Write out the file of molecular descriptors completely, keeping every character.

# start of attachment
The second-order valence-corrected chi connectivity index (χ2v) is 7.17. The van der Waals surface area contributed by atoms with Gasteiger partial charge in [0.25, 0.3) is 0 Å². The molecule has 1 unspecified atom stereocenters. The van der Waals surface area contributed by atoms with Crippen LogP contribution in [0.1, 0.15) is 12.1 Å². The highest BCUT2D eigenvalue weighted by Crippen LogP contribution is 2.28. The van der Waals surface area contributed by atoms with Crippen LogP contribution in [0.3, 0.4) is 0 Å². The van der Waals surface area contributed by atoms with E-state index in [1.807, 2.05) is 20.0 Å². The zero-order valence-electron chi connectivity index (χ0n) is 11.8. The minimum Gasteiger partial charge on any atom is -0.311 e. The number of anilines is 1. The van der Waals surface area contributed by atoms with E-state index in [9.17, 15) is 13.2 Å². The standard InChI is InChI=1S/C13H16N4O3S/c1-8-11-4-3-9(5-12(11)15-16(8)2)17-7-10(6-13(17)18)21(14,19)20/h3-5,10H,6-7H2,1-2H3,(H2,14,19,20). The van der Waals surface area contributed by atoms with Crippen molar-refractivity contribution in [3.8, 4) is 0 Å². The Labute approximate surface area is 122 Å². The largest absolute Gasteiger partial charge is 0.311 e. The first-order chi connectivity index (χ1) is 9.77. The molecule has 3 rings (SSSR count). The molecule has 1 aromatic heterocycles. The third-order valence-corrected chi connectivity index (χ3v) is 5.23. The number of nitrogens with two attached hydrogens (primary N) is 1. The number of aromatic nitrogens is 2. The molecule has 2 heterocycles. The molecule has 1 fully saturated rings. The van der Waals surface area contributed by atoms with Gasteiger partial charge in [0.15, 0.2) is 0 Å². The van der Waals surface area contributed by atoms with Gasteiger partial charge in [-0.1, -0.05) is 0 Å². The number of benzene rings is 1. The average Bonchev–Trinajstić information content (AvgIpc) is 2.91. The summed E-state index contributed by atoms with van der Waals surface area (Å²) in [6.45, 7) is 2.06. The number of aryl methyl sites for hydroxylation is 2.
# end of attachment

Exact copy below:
The second-order valence-corrected chi connectivity index (χ2v) is 7.17. The van der Waals surface area contributed by atoms with Gasteiger partial charge in [0.25, 0.3) is 0 Å². The molecule has 1 unspecified atom stereocenters. The van der Waals surface area contributed by atoms with Crippen LogP contribution in [0.1, 0.15) is 12.1 Å². The highest BCUT2D eigenvalue weighted by Crippen LogP contribution is 2.28. The van der Waals surface area contributed by atoms with Crippen LogP contribution in [0.3, 0.4) is 0 Å². The van der Waals surface area contributed by atoms with E-state index in [1.807, 2.05) is 20.0 Å². The zero-order valence-electron chi connectivity index (χ0n) is 11.8. The minimum Gasteiger partial charge on any atom is -0.311 e. The number of anilines is 1. The van der Waals surface area contributed by atoms with E-state index in [9.17, 15) is 13.2 Å². The standard InChI is InChI=1S/C13H16N4O3S/c1-8-11-4-3-9(5-12(11)15-16(8)2)17-7-10(6-13(17)18)21(14,19)20/h3-5,10H,6-7H2,1-2H3,(H2,14,19,20). The van der Waals surface area contributed by atoms with Crippen molar-refractivity contribution in [3.8, 4) is 0 Å². The Labute approximate surface area is 122 Å². The largest absolute Gasteiger partial charge is 0.311 e. The first-order chi connectivity index (χ1) is 9.77. The molecule has 3 rings (SSSR count). The molecule has 1 aromatic heterocycles. The third-order valence-corrected chi connectivity index (χ3v) is 5.23. The number of nitrogens with two attached hydrogens (primary N) is 1. The number of aromatic nitrogens is 2. The molecule has 2 heterocycles. The molecule has 1 fully saturated rings. The van der Waals surface area contributed by atoms with Gasteiger partial charge in [0.15, 0.2) is 0 Å². The van der Waals surface area contributed by atoms with Gasteiger partial charge in [-0.1, -0.05) is 0 Å². The number of benzene rings is 1. The average Bonchev–Trinajstić information content (AvgIpc) is 2.91. The summed E-state index contributed by atoms with van der Waals surface area (Å²) in [6.45, 7) is 2.06. The number of aryl methyl sites for hydroxylation is 2.